The Biden administration’s American Families Plan — released in late April and designed to fund educational opportunities and support families’ childcare needs — will rely on the IRS being able to significantly expand its workforce, according to the tax compliance agenda released by the Department of Treasury on Thursday.

That agenda notes that declining budgets and a shrinking workforce have meant that the IRS has been unable to fully audit and pursue individuals and companies that are not fully paying their taxes, causing the federal government as a whole to lose out on a portion of the revenue it should be taking in.

“In real terms, the IRS’s overall budget declined by 18.5 percent between FY 2010 and FY 2021. The IRS’s enforcement budget decreased by 15 percent over this time period, leading to a 20 percent decline in the IRS workforce. These losses have been most significant for revenue officers who collect taxes (50 percent decrease) and revenue agents who audit complex returns (35 percent decrease),” the report states.

“Today, the IRS has fewer auditors than at any time since World War II. As experienced employees have retired, the IRS has been unable to replace departing workers with new revenue officers and with agents of comparable training and skills necessary to pursue the most complicated noncompliance cases.”

Pursuit of those complicated noncompliance cases can yield significant benefits, as the agency estimates that for every $1 spent on compliance efforts, $4 is brought into the agency that would otherwise go unpaid.

“The decreases in audit rates are most pronounced for highly complex audits performed by experienced agents. Among individual taxpayers, audits of taxpayers with income over $1 million have fallen by over 60 percent between 2010–2018, with the audit rate decreasing from 8.4 percent to 3.2 percent,” the report states.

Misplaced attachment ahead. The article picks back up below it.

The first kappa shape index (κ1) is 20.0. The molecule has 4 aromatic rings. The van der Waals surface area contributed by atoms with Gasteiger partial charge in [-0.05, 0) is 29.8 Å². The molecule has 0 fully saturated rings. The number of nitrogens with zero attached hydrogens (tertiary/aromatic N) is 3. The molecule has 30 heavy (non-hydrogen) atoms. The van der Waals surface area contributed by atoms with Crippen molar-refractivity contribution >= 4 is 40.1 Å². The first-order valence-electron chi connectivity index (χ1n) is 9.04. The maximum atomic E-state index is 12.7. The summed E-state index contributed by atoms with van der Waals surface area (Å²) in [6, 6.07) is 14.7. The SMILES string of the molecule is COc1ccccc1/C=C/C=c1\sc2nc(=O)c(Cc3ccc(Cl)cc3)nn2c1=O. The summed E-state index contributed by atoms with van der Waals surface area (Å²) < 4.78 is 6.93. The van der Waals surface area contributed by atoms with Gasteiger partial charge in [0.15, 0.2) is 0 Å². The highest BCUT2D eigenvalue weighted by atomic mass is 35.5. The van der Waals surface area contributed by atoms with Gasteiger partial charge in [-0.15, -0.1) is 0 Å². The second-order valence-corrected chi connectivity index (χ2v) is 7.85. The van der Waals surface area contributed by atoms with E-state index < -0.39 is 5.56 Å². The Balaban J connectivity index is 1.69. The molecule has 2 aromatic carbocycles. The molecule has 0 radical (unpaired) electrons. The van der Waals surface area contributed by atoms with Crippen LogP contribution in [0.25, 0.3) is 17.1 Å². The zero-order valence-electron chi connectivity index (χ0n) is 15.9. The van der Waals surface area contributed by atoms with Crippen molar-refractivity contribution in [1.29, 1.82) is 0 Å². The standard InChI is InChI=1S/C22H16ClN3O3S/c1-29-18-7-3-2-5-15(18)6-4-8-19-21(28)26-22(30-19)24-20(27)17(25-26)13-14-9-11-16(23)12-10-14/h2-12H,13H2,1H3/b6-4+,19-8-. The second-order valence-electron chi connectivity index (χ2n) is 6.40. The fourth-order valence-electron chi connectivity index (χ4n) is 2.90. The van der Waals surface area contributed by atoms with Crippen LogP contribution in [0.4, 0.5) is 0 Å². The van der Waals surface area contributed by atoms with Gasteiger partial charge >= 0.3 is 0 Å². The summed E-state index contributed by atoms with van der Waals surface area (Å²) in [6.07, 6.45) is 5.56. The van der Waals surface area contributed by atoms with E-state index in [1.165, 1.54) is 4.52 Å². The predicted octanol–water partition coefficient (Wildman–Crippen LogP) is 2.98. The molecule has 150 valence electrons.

And existing IRS workers cannot simply be shifted over to conduct the highest-value audits, as the global high wealth, partnership, or large and complex business examinations are often extremely complicated and require specialized training to assess.

The agency is requesting an $80 billion increase in its budget over the next ten years to address the existing workforce gaps, as well as make investments in IT infrastructure and service improvements. Those investments are predicted to return a minimum of $320 billion.

“Because the expansion in the IRS’s budget is phased in over a 10-year horizon, each year the IRS’s workforce should grow by no more than a manageable 15 percent. By the end of the decade, however, the IRS’s budget would be roughly 40 percent above 2011 levels in real terms as a result of this proposal,” the report states.

“The IRS’s new workforce would include additional dedicated customer service representatives ready to assist taxpayers as they navigate newly expanded programs like the Child Tax Credit, the Child and Dependent Care Tax Credit, and the Earned Income Tax Credit.”

The report’s estimates program integrity investments — which cover the taxpayer compliance enforcement that the agency conducts — is predicted to add just over 5,000 new personnel by 2023.

The investments in workforce and IT are in line with IRS Commissioner Charles Rettig’s October 2020 request for “consistent, timely and adequate multi-year funding” from the House Oversight and Reform Committee in order to overcome the agency’s “gutted workforce and anachronistic IT systems.”

“It’s gratifying to see investments in the IRS workforce front and center in the administration’s plan to improve compliance and customer service,” National Treasury Employees Union National President Tony Reardon said in a statement.

“We wholeheartedly concur that a fully-staffed, more robust IRS is the ticket to a fairer tax system for all. Treasury’s plan is a full 180-degree turn away from 10 years of budget cuts that slashed the IRS workforce and starved the agency of the resources it needs to function as intended”

Jessie Bur covers federal IT and management.

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